Saturday, April 30, 2011


I have this teenage crush on someone again. This song is for him.

Keep smiling. Whenever you doubt yourself, remember that you have a guy who thinks you’re beautiful.

Tuesday, April 26, 2011

[Repost] Top 10: Disgrace To My Stereotype

[Reposting from my old blog.]

There are certain things people expect from you when you're gay. Of course, we're not required to follow the labels. But sometimes, it gets a bit frustrating for me when I try to do things that should come naturally for gays and yet seem so hard for me.

Top Ten Reasons Why I'm a Disgrace to My Stereotype

I can't sing well in falsetto. My gay friends would always belt out Regine Velasquez, Mariah Carey and Whitney Houston songs when we sing in videoke. I tried it a few times and it didn't sound good. And dammit, it hurt.

I look awkward when I dance in clubs. My "dance" involves raising my arms and flailing them around while trying to shake my hips. A girl friend told me that I looked like a sleazy dude when I danced. My ex told me I looked like a monkey.

I don't know how to use make-up. Heck, I don't even know how to powder my face. I always ask someone else to put them on me.

I am always late when it comes to gossip, be that celebrity gossip or real-life. This was what made one of my friends actually tell me that I was disgrace to my stereotype. I was shocked when they told me that two of our batchmates were already together. Apparently, they had been together for a couple of years already.

I don't dress well. You'll almost always see me wearing a shirt, jeans and dilapidated shoes.

In relation to #6, I don't enjoy watching fashion TV or reading fashion magazines. I am just absolutely clueless when it comes to fashion. I watched "Launch My Line" once, and the clothes I thought looked good were bashed by the judges.

I'm a slob. My room has clothes strewn across the floor. There are coins and empty cigarette packs in every corner. When I finish eating junk food, I just put down the wrapper and leave it there until I decide to clean up, which usually happens once every week. And I sleep on the floor.

I am no good at giving blow jobs. I tire after ten bobs. My jaws start to hurt after two minutes. Um.. Yeah.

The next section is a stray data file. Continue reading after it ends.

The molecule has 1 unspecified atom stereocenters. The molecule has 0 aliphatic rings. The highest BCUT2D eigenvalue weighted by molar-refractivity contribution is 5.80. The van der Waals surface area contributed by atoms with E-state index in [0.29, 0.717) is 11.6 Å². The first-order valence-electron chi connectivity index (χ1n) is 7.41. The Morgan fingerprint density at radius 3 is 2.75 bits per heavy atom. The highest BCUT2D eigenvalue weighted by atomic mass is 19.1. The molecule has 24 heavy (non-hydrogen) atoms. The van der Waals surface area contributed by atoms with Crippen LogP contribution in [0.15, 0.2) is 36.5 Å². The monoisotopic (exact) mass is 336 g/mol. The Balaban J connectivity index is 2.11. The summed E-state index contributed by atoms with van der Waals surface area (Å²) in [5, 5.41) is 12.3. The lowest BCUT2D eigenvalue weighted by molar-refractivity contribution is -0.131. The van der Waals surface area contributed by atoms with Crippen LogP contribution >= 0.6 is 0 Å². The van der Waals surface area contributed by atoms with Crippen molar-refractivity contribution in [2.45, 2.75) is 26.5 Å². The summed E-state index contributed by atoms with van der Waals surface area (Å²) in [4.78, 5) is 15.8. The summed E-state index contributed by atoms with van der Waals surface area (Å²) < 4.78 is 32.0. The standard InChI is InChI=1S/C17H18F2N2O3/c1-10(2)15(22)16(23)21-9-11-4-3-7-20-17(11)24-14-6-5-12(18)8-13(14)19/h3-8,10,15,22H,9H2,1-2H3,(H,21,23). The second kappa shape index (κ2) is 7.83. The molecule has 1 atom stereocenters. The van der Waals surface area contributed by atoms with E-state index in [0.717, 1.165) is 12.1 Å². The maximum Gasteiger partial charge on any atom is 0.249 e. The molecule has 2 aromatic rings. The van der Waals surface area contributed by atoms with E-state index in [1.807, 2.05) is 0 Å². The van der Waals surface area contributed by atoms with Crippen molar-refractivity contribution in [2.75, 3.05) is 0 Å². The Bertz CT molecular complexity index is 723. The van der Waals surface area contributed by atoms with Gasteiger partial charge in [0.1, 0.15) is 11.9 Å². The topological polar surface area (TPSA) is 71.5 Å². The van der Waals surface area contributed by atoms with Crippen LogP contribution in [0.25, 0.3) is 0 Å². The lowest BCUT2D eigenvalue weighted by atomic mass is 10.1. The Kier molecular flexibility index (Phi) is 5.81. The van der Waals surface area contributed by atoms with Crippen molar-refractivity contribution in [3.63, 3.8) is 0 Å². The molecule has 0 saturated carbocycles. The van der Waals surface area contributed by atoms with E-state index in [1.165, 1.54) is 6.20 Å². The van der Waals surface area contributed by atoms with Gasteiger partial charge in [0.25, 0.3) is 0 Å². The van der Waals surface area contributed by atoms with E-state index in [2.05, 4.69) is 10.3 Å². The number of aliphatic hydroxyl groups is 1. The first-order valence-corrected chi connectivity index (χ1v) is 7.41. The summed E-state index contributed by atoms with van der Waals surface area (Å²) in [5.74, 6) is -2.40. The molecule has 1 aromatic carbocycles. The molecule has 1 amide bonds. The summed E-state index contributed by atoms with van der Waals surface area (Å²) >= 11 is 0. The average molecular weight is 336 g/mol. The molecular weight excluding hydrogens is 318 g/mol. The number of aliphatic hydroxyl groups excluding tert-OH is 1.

I feel really uncomfortable using gay speak. I use "friend", "teh" and "kebs" and I just recently started to use "chos", but full-blown gay speak (example from badinggerzie: Witchelles naman akey nalurkey nang bonggang-bongga) is beyond me. I try, but it is always badly-delivered.

I don't have gaydar. A person will have to tell me outright that he or she is gay. Otherwise, I won't have a clue. Yeah, even our trans friends. I always mistake them for biological females.

Monday, April 18, 2011

If I Die Tonight,

will you remember me... the blogger who opened up his heart and poured out his rawest emotions or as the blogger who just didn’t know when to stop? the amazing online avatar you admired so much or as the weak and flawed person he turned out to be? a guy who gave you a chance or as a guy who led you on? your best friend who always stayed at your side or as the jerk who was only there to take advantage of your kindess? your cousin who was intelligent enough to get into good schools or as the stupid cousin who took six years to graduate from college? the teammate who still did his best to perform even when his life was falling to pieces or as the teammate who allowed his personal life to interfere with his work? the guy who tried to understand the things that you loved or as the guy who just didn’t get any of them? someone who took the risk to date you or as someone who didn’t risk enough to be yours? the boy you shared your best years with or as the boy you wasted your best years on? the brightest boy in the family or as the son who still fell short of your expectations?